My dad turned 80 today. While he might take issue with this, particularly this first statement, his mind is good and his body is strong. I have every reason to believe that he will be with us for a long time yet, and that is my fervent hope. I can say without hesitation that I have been deeply blessed by God, privileged to call the finest man I have ever known “Dad”. It is with no fear of contradiction that I say that whatever I am or may yet become, by way of a worthwhile human being, I owe first and foremost to my parents, and to my Dad first as the leader of our family and example of what it means to be a man. In the words of an old Wayne Watson song, “I could do a whole lot worse than turning into Dad.”
First, my father is a man of immense integrity. He is a man of his word. I don’t remember Dad ever making a promise to me which he failed to keep. He is not as outgoing a person as I am (there are some who question how I could be his son!), but he is polite and friendly, and treats others as he’d want to be treated. Speaking of this, to give one example, I never once have heard my father tell an off-color joke. I never once have heard my father tell, or laugh at, a racist joke; I’ve said that my father is the least-racist person I have ever known. Given the era in which my father was raised, those words are meaningful. I remember an incident in which my father was asked by a family friend to help keep our neighborhood from being integrated. My father refused to join in this effort (no doubt to the chagrin of his friend!). I learned what integrity was by watching my father live.
Second, my dad is a man of great wisdom. He has only a high school education; he went into the military and then began working for the City of Roanoke at a ground-floor level, working his way up to a management position over time. Yet Dad is well-read on a variety of subjects, and a very intelligent man. Beyond this, though, he is a man not merely with a good mind, but a man who is filled with wisdom. I have benefitted time and again from his sage words, delivered humbly from a heart of love and genuine concern. Dad doesn’t force his thoughts on me, but when he considers something important, he will gently ask if he can share a nugget of wisdom with me (he wouldn’t phrase it that way, but you get the idea). And it’s almost always useful.
Third, and related to the second, my dad is a truth-teller. His mind has always been keen and analytical; Dad thinks things through and reaches his own conclusions. I have developed a reputation of sorts as being a “straight-shooter”; I try to find that “truth-in-love” balance, but I don’t have much reticence to speak the truth, at least as I see it. I’ve been thinking about this recently and I realized that this is something I got from my dad. For instance, he is generally politically conservative and yet is unafraid to criticize those ostensibly on “his team” when they are out of line. Funny…my blog is called “The No Kool-Aid Zone” because I try not to “drink the Kool-Aid” for anyone; I try to really call ‘em as I see ‘em, even if some of the things I say ruffle some feathers or surprise some people. My dad may not be as boisterous about it as I can be at times, but that’s my father coming through in me.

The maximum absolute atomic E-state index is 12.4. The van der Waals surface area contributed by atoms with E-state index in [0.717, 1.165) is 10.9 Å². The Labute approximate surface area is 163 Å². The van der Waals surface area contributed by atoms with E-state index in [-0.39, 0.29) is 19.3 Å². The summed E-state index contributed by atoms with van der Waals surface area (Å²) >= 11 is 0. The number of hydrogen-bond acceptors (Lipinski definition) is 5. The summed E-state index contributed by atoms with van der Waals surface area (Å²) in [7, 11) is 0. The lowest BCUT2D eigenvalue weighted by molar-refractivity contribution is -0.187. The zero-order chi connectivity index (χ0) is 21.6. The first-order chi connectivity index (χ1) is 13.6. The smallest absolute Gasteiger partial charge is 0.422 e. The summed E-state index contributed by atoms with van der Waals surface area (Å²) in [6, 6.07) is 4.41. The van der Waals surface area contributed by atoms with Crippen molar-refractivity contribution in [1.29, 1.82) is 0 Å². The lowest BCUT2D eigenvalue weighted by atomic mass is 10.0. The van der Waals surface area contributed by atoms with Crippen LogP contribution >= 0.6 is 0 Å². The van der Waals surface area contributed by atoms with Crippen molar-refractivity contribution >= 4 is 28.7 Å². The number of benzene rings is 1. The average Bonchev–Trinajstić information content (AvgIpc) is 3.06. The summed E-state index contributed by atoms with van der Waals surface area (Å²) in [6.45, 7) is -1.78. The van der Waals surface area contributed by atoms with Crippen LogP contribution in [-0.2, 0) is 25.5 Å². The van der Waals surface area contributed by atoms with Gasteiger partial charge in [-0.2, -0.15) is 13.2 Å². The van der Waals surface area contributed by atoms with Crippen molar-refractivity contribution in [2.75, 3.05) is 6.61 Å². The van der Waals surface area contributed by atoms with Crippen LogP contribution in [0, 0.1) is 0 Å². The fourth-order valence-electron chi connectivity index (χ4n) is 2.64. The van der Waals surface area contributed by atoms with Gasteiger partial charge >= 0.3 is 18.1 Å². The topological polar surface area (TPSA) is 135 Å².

Fourth, my dad has always been an example of love, particularly in the way I’ve seen him interact with my mother. They’ve been married 56+ years now, and he has tenderly and lovingly cared for my mom for all of those years. They are affectionate with each other, crazy in love even more than when they married, I am convinced. And my dad has never been shy about showing his love for myself and my sister. I still kiss my dad when I see him; it would seem odd for me to shake his hand (I actually have no memory of ever doing that!), and I will as long as he and I are alive, I am sure. I hear men speak of never hearing their fathers say, “I love you”, and I confess that that is unfathomable to me. My dad still signs every email, “Love, Dad”; we still end every phone call with “love you”, and more than just words, my dad has always shown me his love—sometimes via “tough love”, to be sure—and I’ve never once doubted that my dad was in my corner and would do anything he humanly could for my good, my sister’s good, my mother’s good. Dad models love in how he speaks and lives.
There is one fifth and final thing I would like to say about my dad, and I think it ties it all together: my dad is deeply committed to Jesus. Dad came to faith when I was a child, and while he has always been a good dad, he became from that time forward a godly dad. My father put some life habits in place upon his coming to Christ, and they had a profound impact upon me. My dad and I shared a love of football, but I used to say that it didn’t matter if there were five minutes left in the game and the Redskins (his team, not mine) were on the 30-yard line and driving for the winning score; if it was time for evening worship service, the TV went off and we got in the car for church. Today some might call that legalism, but they’d be wrong, at least in my dad’s case: Dad has priorities in life, and they begin with God. Though there were times I would have liked to see how the game ended, that example taught me much about what is—and isn’t—really important in life. There are many other examples I could give to illustrate my dad’s commitment to the Lord, of course, and every one of them would testify that he is a humble man with a wonderful God.
These words have done little justice to the rich legacy of a great man, but on this milestone birthday, I felt that my friends ought to know just a little about this treasure of a man many of them will never meet—but whom they meet every time they interact with me, for a little bit of my dad will always, I pray, shine through me.